10/27/2003 5:09 PM ET
Brewers work with Jenkins, Sexson
By Adam McCalvy / MLB.com
The Brewers hope to keep Geoff Jenkins (left) and Richie Sexson for the long haul. (Julie Jacobson/AP)
MILWAUKEE -- The push to extend Brewers first baseman Richie Sexson's contract past 2004 is underway. Outfielder Geoff Jenkins is next.
Brewers general manager Doug Melvin met with Sexson's agent, Casey Close, in New York during Games 1 and 2 of the World Series to formally begin discussions about extending Sexson's contract past 2004. Jenkins recently cut ties with agent Dan Lozano and Brewers president Ulice Payne Jr. said he expects similar negotiations to begin once Jenkins chooses representation.
Sexson is reportedly due $8.6 million and Jenkins $8.25 in 2004 in the final season of four-year contracts they signed on the same day in March 2001. They will be the biggest single-season salaries in franchise history and the Brewers want to know if either player is willing to extend; if not, the team will explore trade options.
Melvin, who will likely work with a trimmed payroll of about $35-40 million, will handle discussions with the players' agents, and Payne said he would ask permission to talk to the players one-on-one.
"I think I need to do that because they need to know our thinking with them," Payne said. "These are guys making big money. I just want them to know what our plan is, and to ask them to think about an extension."
While Jenkins suffered another season-ending injury that cut short a solid season, Sexson was baseball's iron man. He played every inning of every game, the first to do so in a 162-game season since Baltimore's Cal Ripken, Jr. in 1986.
Sexson batted .272 and tied a career-high and the Brewers record with 45 home runs. He also had 124 RBIs, one shy of a personal best and two shy of the franchise record.
"He's put up some great numbers with some great endurance and he's a wanted man," Payne said. "We heard that a lot this summer.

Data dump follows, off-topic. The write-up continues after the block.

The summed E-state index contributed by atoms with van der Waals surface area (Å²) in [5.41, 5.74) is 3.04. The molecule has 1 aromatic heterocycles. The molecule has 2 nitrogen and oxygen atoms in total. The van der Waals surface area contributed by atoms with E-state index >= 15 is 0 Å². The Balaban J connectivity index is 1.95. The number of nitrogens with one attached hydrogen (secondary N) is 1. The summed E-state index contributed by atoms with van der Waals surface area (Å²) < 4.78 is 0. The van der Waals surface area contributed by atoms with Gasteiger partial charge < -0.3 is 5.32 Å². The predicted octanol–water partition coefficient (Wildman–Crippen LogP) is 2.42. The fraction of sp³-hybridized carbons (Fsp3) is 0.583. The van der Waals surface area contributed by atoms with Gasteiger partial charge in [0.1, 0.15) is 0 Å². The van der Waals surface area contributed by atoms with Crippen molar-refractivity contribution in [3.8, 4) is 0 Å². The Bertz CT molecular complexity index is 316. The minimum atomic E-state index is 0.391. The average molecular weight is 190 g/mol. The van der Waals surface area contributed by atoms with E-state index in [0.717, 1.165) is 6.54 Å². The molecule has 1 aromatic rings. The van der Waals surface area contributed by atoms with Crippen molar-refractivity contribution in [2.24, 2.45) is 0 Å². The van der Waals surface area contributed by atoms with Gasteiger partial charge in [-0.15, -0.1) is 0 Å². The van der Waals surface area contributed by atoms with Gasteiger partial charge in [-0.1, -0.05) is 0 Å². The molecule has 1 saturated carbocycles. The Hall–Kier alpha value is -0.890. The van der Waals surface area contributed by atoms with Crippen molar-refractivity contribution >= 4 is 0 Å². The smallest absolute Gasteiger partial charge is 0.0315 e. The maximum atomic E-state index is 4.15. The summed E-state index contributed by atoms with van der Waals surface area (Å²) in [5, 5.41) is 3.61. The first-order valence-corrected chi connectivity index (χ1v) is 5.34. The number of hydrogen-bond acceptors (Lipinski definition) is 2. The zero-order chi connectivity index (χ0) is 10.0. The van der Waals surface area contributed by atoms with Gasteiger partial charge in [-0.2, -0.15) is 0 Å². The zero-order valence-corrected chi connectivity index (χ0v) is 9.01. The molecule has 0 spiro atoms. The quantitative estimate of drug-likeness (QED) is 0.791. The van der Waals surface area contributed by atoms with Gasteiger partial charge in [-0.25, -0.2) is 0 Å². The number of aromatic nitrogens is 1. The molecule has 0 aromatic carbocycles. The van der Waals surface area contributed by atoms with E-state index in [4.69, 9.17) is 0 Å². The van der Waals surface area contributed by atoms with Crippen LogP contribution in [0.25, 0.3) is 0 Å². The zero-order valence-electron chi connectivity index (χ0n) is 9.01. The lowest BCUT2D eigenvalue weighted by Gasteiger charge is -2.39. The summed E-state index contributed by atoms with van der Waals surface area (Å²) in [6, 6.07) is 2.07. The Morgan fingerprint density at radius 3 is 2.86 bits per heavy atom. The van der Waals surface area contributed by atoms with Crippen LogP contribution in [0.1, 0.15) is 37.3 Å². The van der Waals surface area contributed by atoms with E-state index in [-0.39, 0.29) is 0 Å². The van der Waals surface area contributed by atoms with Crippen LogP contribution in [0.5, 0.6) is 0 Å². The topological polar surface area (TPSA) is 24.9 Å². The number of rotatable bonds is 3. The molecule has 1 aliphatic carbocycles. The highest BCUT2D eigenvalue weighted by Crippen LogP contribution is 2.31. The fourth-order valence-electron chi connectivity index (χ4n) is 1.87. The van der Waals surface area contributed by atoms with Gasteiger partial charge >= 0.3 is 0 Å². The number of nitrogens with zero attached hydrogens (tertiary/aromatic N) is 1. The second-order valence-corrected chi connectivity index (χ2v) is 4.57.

"I wouldn't blame him for wanting to maximize his value. I really wouldn't blame him for that. On the other hand, we think he is a special person in a special place. He is accepted, he is recognized for everything he does, and on top of that, I think we are getting better as a baseball organization. If I didn't believe that was the case, I really wouldn't blame him for leaving.
"But I think we have a legitimate request to make. He's seen Doug for a year, he's seen me for a year, he's seen Ned [Yost, the Brewers manager] for a year and he sees that things are different now."
Richie Sexson / 1B
Payne said he would get permission from Close, whose client list includes current Brewer Ben Sheets and former Brewer Jamey Wright, New York's Derek Jeter and Chicago's Kenny Lofton. After Payne took the helm in September 2003, he called Sexson following the season for an introductory discussion.
"Last fall, we were just talking," Payne said. "He was on one end of the line and I was on the other. I said, "Trust me, there will be a difference this year.' Now I can go back to him and say, 'Remember what we talked about?' We made a difference this year, partly because of him."
If the Brewers cannot work out an extension, they will entertain trade offers. First base is one of the organization's best-stocked positions, with Prince Fielder, the USA TODAY minor league player of the year, and Brad Nelson, rated the Brewers' top prospect before last season by Baseball America, developing in the minors. But neither is expected to be ready for big-league duty in 2004.
Geoff Jenkins / LF
Jenkins, meanwhile, may have more leverage because immediate outfield prospects are somewhat thin in the Brewers' system. Jenkins was batting .296 with 28 home runs and 95 RBIs when he fractured a bone in his left thumb, forcing him to miss all of September.
Jenkins, now the longest-tenured Brewer, has expressed a desire to return.
"This is the first time in a really long time that we have a good minor league system with some guys who can make an impact," he said. "You just have to wait and see what happens to them. Obviously, you don't know if they're going to all pan out, but it looks like there are some good young hitters."
Thanks in part to a "get out the vote" effort by the Brewers, Jenkins got his first All-Star berth in 2003 in the MLB.com Final Vote. He did not play in the game, but Payne said the goodwill created in July could carry over to discussions this winter.
"The way we helped get the fans to support Geoff so he could make the All-Star team, you can't just turn around and say, 'Forget it. I'm gone,' Payne said. "We want to go to both of those guys and present a case."